Sonnet 26

Shakespeare. Sonnet 1

«Lord of my love, to whom in vassalage
Thy merit hath my duty strongly knit».

Sonnet 26 prepares for the young man’s absence from the poet, although the reason for this separation is not clear. The sonnet’s first two lines, “Lord of my love, to whom in vassalage / Thy merit hath my duty strongly knit,” show the poet’s submission to his love, using imagery associated with loyalty and duty to a king. He refers to the sonnet, which represents his duty to the youth who is his king, as “this written ambassage.”

Sonnet 26
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Lord of my love, to whom in vassalage
Thy merit hath my duty strongly knit,
To thee I send this written embassage,
To witness duty, not to show my wit:
Duty so great, which wit so poor as mine
May make seem bare, in wanting words to show it,
But that I hope some good conceit of thine
In thy soul’s thought, all naked, will bestow it;
Till whatsoever star that guides my moving
Points on me graciously with fair aspect
And puts apparel on my tatter’d loving,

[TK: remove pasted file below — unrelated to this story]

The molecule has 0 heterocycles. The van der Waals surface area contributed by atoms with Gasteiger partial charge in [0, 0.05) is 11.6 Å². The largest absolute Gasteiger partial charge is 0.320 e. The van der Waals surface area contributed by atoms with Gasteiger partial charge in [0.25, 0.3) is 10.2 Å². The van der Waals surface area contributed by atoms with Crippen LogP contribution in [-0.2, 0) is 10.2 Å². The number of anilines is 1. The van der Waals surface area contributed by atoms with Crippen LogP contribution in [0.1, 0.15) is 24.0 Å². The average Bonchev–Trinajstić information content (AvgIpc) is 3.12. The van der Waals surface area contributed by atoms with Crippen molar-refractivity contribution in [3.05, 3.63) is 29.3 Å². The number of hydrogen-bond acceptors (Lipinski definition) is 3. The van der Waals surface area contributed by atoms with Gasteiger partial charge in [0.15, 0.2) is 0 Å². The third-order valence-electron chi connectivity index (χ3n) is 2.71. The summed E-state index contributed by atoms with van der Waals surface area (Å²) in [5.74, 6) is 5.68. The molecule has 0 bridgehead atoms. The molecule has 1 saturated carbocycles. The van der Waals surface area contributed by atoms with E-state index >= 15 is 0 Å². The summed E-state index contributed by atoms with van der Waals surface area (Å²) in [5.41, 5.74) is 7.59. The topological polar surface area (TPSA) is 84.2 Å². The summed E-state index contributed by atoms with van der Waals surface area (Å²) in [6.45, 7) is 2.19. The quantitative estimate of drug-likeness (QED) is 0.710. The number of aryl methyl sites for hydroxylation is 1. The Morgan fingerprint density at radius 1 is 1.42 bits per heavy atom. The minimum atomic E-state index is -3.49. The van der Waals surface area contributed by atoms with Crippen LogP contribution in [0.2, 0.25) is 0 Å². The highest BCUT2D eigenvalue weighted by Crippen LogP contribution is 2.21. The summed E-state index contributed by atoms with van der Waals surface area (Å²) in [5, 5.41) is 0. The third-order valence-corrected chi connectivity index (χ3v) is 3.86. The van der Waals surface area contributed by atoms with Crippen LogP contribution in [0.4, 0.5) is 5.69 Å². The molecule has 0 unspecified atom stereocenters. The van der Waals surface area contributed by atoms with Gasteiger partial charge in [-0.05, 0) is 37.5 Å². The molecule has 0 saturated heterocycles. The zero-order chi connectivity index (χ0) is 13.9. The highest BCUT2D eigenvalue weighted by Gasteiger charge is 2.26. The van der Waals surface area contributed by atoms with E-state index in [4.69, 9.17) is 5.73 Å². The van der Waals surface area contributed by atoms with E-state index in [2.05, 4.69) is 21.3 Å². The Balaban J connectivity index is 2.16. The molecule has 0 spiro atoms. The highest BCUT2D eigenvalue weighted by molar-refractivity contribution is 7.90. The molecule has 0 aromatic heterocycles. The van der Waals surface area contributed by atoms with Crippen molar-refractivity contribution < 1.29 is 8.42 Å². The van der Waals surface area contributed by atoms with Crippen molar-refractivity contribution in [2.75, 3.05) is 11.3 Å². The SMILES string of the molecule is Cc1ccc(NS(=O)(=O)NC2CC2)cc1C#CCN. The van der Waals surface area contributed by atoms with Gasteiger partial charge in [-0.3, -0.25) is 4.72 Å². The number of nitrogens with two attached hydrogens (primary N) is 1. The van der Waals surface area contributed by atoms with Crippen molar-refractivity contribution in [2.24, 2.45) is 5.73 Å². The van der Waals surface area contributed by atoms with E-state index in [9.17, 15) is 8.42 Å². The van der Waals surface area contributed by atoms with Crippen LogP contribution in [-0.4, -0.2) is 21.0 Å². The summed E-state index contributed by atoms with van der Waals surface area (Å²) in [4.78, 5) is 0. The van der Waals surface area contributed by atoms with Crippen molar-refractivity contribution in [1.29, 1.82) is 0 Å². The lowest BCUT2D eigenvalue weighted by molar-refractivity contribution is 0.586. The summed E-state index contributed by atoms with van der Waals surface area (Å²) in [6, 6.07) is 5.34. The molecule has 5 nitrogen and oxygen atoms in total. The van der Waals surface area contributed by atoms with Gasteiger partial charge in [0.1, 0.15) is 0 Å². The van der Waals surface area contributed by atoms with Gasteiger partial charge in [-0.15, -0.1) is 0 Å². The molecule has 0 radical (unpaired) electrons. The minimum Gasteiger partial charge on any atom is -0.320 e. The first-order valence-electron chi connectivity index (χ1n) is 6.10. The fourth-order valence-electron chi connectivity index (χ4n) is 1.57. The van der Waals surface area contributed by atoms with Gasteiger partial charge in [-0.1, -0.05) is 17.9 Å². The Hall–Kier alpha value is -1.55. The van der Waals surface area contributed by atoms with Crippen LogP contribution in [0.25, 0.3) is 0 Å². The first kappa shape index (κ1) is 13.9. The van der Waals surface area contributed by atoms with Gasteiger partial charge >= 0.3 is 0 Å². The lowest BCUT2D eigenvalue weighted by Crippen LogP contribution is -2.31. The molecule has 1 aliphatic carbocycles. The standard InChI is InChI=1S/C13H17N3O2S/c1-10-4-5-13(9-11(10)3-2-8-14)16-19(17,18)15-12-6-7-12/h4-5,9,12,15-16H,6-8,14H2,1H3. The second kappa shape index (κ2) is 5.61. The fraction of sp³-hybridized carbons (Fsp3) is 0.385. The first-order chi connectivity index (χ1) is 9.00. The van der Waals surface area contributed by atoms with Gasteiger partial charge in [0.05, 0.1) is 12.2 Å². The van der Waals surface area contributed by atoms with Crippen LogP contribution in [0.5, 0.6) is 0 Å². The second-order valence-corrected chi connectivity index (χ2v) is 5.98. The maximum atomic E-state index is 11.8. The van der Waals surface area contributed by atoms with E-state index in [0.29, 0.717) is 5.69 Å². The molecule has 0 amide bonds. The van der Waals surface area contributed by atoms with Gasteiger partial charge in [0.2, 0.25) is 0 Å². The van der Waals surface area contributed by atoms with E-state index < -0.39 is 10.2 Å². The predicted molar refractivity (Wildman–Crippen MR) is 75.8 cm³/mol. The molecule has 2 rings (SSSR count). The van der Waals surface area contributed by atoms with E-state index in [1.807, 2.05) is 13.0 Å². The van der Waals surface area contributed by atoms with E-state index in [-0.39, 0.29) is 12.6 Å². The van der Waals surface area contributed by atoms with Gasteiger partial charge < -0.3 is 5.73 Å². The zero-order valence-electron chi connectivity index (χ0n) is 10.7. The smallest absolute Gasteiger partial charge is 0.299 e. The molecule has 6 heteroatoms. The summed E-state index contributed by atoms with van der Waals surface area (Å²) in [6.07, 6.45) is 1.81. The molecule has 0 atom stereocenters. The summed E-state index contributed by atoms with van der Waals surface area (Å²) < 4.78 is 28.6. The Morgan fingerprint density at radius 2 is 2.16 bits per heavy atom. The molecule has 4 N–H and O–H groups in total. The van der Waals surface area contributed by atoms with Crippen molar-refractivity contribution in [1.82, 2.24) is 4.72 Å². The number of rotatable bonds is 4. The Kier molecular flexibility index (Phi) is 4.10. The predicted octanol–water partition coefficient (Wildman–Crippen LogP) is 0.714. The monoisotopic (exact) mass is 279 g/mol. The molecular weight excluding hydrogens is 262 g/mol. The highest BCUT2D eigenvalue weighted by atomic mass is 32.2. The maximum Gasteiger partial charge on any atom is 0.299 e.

To show me worthy of thy sweet respect:
Then may I dare to boast how I do love thee;
Till then not show my head where thou mayst prove me.

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In lines 5 through 12, the poet again questions the worth of his poetry, fearful that what he writes about the young man will not be well received. But now he is more worried that the youth himself will reject his poetic advances, whereas before he had consoled himself about his poetic obscurity by recalling the youth’s love.

Ironically, the poet’s greatest fear, that the youth will reject him, appears to be true, for in the concluding couplet, he concedes that a rift now divides them, and he dares not show his head until the rift is repaired. What is not apparent is what caused this separation. Line 12 — “To show me worthy of thy sweet respect” — hints that either the youth has rejected the poet’s verses and thus the poet also, or else the poet has removed himself from the relationship until he can rejuvenate his verses to better please the youth. However, the next sonnet sequence (Sonnets 27–32) makes painfully obvious the poet’s having left the youth, not the youth’s purposefully distancing himself from the poet.

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